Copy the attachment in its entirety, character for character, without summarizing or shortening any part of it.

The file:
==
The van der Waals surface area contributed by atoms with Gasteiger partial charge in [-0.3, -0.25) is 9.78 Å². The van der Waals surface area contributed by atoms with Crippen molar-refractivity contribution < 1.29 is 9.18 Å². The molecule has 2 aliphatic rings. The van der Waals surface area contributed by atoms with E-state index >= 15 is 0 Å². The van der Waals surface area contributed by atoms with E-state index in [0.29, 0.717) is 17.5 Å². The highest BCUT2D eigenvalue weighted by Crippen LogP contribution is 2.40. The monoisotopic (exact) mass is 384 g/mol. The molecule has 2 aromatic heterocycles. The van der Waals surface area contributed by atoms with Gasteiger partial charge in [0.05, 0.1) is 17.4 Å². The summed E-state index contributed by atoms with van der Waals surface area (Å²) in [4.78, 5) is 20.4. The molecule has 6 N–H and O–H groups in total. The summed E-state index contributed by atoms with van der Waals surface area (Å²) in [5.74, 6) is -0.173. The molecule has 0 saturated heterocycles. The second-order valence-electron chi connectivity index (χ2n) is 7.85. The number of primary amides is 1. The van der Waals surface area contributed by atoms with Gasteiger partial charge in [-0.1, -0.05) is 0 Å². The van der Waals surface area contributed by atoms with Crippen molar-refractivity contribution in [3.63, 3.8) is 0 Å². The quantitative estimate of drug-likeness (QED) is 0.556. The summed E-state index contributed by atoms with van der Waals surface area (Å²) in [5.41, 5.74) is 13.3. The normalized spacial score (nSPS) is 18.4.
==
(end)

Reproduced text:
The van der Waals surface area contributed by atoms with Gasteiger partial charge in [-0.3, -0.25) is 9.78 Å². The van der Waals surface area contributed by atoms with Crippen molar-refractivity contribution < 1.29 is 9.18 Å². The molecule has 2 aliphatic rings. The van der Waals surface area contributed by atoms with E-state index >= 15 is 0 Å². The van der Waals surface area contributed by atoms with E-state index in [0.29, 0.717) is 17.5 Å². The highest BCUT2D eigenvalue weighted by Crippen LogP contribution is 2.40. The monoisotopic (exact) mass is 384 g/mol. The molecule has 2 aromatic heterocycles. The van der Waals surface area contributed by atoms with Gasteiger partial charge in [0.05, 0.1) is 17.4 Å². The summed E-state index contributed by atoms with van der Waals surface area (Å²) in [4.78, 5) is 20.4. The molecule has 6 N–H and O–H groups in total. The summed E-state index contributed by atoms with van der Waals surface area (Å²) in [5.74, 6) is -0.173. The molecule has 0 saturated heterocycles. The second-order valence-electron chi connectivity index (χ2n) is 7.85. The number of primary amides is 1. The van der Waals surface area contributed by atoms with Gasteiger partial charge in [-0.1, -0.05) is 0 Å². The van der Waals surface area contributed by atoms with Crippen molar-refractivity contribution in [3.63, 3.8) is 0 Å². The quantitative estimate of drug-likeness (QED) is 0.556. The summed E-state index contributed by atoms with van der Waals surface area (Å²) in [5.41, 5.74) is 13.3. The normalized spacial score (nSPS) is 18.4.